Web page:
I feel this would fit nicely as an overview of the Crimea annexation. Explaining how and why it happened and good and the bad regarding the Russian point of view as well as the wests response. With the assistance of the other articles, this can help to shape my argument.

The Nation. "Ukraine in Crisis." The Nation, 24 March. 2014. Web. 1 March. 2015.

Similar to the previous article this publication focuses on the international response to Russia's actions and what could have been handled differently that may have been better. The article also talks about the pro's and con's of joining Russia as well as the EU. The possible outcome's are also discussed as well as Ukraine's unfortunate corruption in the government. The government corruption plays a big part in the current conflict many look at it as one of the catalyst's that started the unrest. This is a simple informative article.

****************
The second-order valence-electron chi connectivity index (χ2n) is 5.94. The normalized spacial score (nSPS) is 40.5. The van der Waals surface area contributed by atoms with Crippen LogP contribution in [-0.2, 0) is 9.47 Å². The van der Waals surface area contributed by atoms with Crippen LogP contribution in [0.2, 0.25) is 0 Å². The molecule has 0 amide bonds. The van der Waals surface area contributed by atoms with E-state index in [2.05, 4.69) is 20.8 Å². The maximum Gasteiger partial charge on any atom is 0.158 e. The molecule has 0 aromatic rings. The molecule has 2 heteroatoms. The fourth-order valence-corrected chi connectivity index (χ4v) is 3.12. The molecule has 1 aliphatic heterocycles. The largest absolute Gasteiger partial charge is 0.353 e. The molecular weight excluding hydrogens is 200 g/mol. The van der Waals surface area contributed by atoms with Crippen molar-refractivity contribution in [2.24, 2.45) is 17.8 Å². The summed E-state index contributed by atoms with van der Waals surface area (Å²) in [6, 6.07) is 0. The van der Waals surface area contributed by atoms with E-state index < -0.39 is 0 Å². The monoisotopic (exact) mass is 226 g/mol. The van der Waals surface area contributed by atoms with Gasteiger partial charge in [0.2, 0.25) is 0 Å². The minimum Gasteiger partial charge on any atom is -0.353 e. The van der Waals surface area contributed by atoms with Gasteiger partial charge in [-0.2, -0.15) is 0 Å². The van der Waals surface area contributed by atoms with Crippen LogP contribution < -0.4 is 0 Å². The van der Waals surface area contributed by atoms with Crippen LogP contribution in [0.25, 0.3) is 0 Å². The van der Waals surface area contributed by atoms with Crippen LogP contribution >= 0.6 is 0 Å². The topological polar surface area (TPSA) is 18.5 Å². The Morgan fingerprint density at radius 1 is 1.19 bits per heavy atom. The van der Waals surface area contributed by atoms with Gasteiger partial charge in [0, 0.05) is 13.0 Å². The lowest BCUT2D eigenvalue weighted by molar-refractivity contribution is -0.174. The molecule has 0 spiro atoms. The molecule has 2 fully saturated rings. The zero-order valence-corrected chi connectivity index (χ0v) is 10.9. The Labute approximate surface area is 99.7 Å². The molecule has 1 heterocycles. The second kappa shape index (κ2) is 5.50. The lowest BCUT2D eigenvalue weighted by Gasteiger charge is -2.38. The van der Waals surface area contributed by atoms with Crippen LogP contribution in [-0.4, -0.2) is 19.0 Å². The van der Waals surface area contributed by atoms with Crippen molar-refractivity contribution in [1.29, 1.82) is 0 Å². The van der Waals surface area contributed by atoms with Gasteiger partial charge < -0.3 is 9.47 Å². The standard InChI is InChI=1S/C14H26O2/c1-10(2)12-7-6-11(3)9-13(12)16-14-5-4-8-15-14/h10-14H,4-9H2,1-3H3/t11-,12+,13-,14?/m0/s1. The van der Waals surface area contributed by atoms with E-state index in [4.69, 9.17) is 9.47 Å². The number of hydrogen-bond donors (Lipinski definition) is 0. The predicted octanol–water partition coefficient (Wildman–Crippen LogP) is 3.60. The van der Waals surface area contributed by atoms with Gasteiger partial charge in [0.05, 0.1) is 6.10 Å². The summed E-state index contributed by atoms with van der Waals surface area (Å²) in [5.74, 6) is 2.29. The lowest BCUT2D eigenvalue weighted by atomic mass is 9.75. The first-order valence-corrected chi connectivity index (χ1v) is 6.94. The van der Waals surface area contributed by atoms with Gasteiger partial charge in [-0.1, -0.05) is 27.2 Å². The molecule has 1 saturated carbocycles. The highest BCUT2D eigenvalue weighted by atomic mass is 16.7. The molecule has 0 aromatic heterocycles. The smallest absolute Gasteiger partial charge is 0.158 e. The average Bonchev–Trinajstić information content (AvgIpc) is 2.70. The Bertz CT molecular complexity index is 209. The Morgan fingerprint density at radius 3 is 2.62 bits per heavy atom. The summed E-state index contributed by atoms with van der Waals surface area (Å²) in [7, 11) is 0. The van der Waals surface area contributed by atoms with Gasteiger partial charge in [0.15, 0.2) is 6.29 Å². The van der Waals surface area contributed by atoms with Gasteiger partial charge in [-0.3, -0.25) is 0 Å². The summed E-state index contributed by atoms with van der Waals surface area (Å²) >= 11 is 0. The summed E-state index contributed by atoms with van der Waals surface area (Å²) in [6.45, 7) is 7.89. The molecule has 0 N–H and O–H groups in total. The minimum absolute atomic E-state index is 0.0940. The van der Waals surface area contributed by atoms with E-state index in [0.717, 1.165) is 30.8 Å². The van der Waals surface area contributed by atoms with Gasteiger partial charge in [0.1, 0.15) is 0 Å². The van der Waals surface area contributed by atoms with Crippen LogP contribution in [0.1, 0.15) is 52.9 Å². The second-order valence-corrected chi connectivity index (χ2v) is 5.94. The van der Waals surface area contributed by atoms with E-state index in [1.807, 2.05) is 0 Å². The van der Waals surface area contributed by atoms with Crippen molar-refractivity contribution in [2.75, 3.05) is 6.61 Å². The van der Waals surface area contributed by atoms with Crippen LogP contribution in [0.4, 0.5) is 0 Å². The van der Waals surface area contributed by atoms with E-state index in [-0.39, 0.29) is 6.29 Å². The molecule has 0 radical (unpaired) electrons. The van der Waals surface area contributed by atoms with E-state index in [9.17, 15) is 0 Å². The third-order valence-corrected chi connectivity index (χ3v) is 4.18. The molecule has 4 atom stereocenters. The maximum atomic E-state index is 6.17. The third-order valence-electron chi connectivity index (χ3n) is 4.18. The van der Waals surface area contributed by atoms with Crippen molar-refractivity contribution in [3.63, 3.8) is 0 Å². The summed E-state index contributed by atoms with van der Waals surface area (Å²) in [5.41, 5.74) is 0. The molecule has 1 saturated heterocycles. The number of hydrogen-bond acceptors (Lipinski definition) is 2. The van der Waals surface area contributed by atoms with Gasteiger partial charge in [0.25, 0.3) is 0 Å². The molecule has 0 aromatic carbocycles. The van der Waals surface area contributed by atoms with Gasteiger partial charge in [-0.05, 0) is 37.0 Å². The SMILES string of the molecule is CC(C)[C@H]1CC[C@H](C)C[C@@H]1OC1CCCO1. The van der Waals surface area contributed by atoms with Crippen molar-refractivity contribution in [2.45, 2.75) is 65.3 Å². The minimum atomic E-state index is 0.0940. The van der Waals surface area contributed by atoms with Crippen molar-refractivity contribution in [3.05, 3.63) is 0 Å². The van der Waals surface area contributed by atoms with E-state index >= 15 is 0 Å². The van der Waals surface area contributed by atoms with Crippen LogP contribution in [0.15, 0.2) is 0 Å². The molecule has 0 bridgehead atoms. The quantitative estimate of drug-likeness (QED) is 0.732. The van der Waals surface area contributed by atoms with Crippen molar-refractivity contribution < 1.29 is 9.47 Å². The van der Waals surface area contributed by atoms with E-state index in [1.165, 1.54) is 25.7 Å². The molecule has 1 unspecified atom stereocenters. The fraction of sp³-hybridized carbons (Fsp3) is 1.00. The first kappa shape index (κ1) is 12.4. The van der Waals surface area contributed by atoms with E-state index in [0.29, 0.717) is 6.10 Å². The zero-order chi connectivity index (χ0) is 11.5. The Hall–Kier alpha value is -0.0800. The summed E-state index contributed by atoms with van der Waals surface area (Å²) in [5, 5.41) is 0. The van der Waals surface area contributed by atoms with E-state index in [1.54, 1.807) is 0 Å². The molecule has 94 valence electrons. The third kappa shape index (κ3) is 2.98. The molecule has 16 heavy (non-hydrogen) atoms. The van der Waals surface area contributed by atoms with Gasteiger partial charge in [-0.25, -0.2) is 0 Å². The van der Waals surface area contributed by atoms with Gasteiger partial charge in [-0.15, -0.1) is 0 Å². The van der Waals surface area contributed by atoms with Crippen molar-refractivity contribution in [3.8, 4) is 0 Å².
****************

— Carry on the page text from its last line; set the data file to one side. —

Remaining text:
The article was published on March 24th, 2014 with no revisions. There are no functional links on the page. This article was not particularly a den of information, it was more helpful in reinforcing my knowledge rather than increasing it. Based on the article and its publisher the intended audience could be just about anybody interested in foreign affairs. I did not look at a variety of sources before choosing this one. I would be comfortable citing this as it was listed as a scholarly source. The article was published by The Nation magazine, whether or not the author themselves is qualified to write on this topic is debatable. There is contact information with a phone number, mailing address, and an email. The information has been reviewed and seems to be relatively unbiased, expressing concerns about both sides of the argument. I feel the purpose of this article was to inform and maybe even slightly sway the reader a little towards the western opinions.